Okay, we have the gables attached to the bottom shelf and the ledger strips on the gables to support the upper cabinet shelves. To position the height of these shelves, long and hard-won experience is to consult with the wife. The ledger strip is also attached at the backs of the gables and to itself in the corner. Through this ledger the cabinet will be attached to the wall, later.
Now rip 3" wide strips from 3/4" plywood for the top support and cabinet stiffener. Cut to length as needed between gables 1 and 2, 3 and 4, front and back. Keep these flush with the gable top and come tight into the vertical ledger strip, already assembled. Glue and screw these together from the back. Also install 3" strips between G-2 and the corner and from there to G-3 at the back.
Coffee time yet?
Cut to fit and install the upper cabinet shelves either in the dados or on the ledger strips. Lightly nail and glue them into the ledgers (if that was your choice) so as not to move the strips. (Here is where a nail gun comes in handy).
Cut and install the face frame. This is very precise work. Keep the joints tight and use glue and 1 1/2" finish nails only. Rip the face frame out of solid material, pine, fir, etc. If you use plywood, the edge grain should be covered with tape or a wood strip on the exposed faces of gables 1 and 4.
Time to take this corner cabinet to the kitchen and assemble it onto the base, which is already in place. Keep the unit tight to the wall and nail it into the base through the bottom shelf. Screw the back ledger into the wall studs with at least 2 1/4" screws. Make sure the face is plumb both ways, keeping the unit square. Rip the black hardboard 3 1/2" wide and cut to length. Nail this kick plate to the face of the 2x4's and over the gable cut outs.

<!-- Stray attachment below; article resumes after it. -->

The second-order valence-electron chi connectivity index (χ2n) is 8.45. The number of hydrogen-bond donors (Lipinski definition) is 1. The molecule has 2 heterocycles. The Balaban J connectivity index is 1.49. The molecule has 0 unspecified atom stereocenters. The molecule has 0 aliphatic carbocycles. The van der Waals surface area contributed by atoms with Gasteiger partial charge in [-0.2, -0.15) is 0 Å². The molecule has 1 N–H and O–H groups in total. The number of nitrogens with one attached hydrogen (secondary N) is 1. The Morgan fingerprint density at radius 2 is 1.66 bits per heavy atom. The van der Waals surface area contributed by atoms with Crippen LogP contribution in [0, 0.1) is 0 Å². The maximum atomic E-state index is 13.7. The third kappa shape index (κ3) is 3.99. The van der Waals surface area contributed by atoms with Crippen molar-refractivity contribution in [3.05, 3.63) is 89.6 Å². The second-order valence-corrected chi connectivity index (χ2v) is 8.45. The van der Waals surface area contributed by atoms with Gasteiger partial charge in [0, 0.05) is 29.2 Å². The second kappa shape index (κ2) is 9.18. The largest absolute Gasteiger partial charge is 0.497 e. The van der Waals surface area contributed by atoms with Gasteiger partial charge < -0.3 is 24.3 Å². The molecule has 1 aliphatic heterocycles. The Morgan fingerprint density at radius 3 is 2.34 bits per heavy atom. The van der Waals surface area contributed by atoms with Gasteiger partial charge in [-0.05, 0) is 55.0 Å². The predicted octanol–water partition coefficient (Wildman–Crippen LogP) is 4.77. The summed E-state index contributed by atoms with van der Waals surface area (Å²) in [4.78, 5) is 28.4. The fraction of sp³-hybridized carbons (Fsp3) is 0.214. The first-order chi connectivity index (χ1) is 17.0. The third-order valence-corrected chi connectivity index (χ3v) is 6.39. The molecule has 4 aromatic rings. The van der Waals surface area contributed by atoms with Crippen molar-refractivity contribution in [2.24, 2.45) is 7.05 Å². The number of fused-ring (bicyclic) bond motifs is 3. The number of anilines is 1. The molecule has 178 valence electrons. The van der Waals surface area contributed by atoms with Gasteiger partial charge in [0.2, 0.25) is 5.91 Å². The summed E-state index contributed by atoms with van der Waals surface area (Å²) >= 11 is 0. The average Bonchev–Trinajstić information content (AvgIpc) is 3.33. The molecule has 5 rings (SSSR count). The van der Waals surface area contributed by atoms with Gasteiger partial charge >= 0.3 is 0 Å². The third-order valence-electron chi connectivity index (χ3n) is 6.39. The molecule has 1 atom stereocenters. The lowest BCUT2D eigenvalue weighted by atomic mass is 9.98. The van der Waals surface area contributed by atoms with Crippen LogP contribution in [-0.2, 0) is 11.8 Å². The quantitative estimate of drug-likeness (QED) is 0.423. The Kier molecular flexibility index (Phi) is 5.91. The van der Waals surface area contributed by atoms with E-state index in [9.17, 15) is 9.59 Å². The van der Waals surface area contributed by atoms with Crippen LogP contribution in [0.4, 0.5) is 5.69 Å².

The face frame is made up of horizontal rails and vertical stiles. Attach the pieces with glue and 1 1/2" finish nails to the front of the gables. Start with the top rail ripped 2 1/4" wide and nailed flush to the top and outside of gable 1 and 4.
If the counter top is 1 1/4" thick with no front overhang, you can rip this top rail 1 1/2", otherwise rip it 2 1/4" to allow for the counter top edge coming down over it (see drawing Counter Tops). The other stiles are ripped 1 1/2", the bottom rail is ripped 3/4" and nailed to the bottom of the shelf edge. The stiles and rails are toenailed to each other at their intersections, as shown in the drawing Face Frame.
"Measure twice and cut once", they say. Measure the dimensions of the door openings and add 1/2" overlap on all 4 sides, in other words, add 1" to the inside measurements of the face frame. Cut the doors from 3/4" plywood as desired, use a good cabinet grade that is not warped. Round over the edge a bit and install the hinges on the back side. The hinges go up the side on the door about 3" to the center from the top and bottom. The hinges should be mounted on gables 1 and 4 and close on gables 2 and 3. The corner cabinet door is hinged on gable 2 and is formed with a piano or continuous hinge between the two halves.
The corner cabinet door will need a magnetic catch attached to the stile on gable 3. Attach door pulls or knobs as desired.
If you decide to make a drawer between gables 1and 2 and/or gables 3 and 4, let me know and I'll show you how to build them.
Install the top and scribe it to fit around the wall, if the wall is not straight. Screw down the top from underneath as shown on the drawing above, then apply silicon caulking on top of the splash. Watch the length of your screws here so you don't penetrate the top. Fit and plumb the sink.
I bet your finished job looks good. Send me a picture of it!
Dave(Ask Dave) (About Dave)